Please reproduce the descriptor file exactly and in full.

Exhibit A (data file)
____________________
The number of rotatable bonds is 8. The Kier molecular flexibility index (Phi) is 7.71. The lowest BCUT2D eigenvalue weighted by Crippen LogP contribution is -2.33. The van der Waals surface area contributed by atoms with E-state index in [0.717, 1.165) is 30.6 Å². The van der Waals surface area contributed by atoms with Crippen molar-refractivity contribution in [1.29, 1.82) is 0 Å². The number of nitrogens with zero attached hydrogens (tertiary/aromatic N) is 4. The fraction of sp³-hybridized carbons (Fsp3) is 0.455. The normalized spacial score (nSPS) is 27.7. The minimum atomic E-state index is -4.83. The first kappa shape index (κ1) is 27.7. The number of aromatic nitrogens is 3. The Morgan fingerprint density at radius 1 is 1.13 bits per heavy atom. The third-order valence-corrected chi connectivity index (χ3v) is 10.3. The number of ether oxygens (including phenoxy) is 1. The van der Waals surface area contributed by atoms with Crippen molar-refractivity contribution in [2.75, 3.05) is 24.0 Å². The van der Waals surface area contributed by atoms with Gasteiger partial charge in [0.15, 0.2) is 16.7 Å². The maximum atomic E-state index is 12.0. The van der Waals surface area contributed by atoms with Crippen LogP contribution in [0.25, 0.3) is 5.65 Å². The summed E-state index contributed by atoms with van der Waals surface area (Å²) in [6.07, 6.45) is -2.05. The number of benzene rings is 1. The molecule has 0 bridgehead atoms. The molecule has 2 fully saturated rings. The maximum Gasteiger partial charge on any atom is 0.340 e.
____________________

The number of rotatable bonds is 8. The Kier molecular flexibility index (Phi) is 7.71. The lowest BCUT2D eigenvalue weighted by Crippen LogP contribution is -2.33. The van der Waals surface area contributed by atoms with E-state index in [0.717, 1.165) is 30.6 Å². The van der Waals surface area contributed by atoms with Crippen molar-refractivity contribution in [1.29, 1.82) is 0 Å². The number of nitrogens with zero attached hydrogens (tertiary/aromatic N) is 4. The fraction of sp³-hybridized carbons (Fsp3) is 0.455. The normalized spacial score (nSPS) is 27.7. The minimum atomic E-state index is -4.83. The first kappa shape index (κ1) is 27.7. The number of aromatic nitrogens is 3. The Morgan fingerprint density at radius 1 is 1.13 bits per heavy atom. The third-order valence-corrected chi connectivity index (χ3v) is 10.3. The number of ether oxygens (including phenoxy) is 1. The van der Waals surface area contributed by atoms with Crippen molar-refractivity contribution in [2.75, 3.05) is 24.0 Å². The van der Waals surface area contributed by atoms with Gasteiger partial charge in [0.15, 0.2) is 16.7 Å². The maximum atomic E-state index is 12.0. The van der Waals surface area contributed by atoms with Crippen LogP contribution in [0.25, 0.3) is 5.65 Å². The summed E-state index contributed by atoms with van der Waals surface area (Å²) in [6.07, 6.45) is -2.05. The number of benzene rings is 1. The molecule has 0 bridgehead atoms. The molecule has 2 fully saturated rings. The maximum Gasteiger partial charge on any atom is 0.340 e.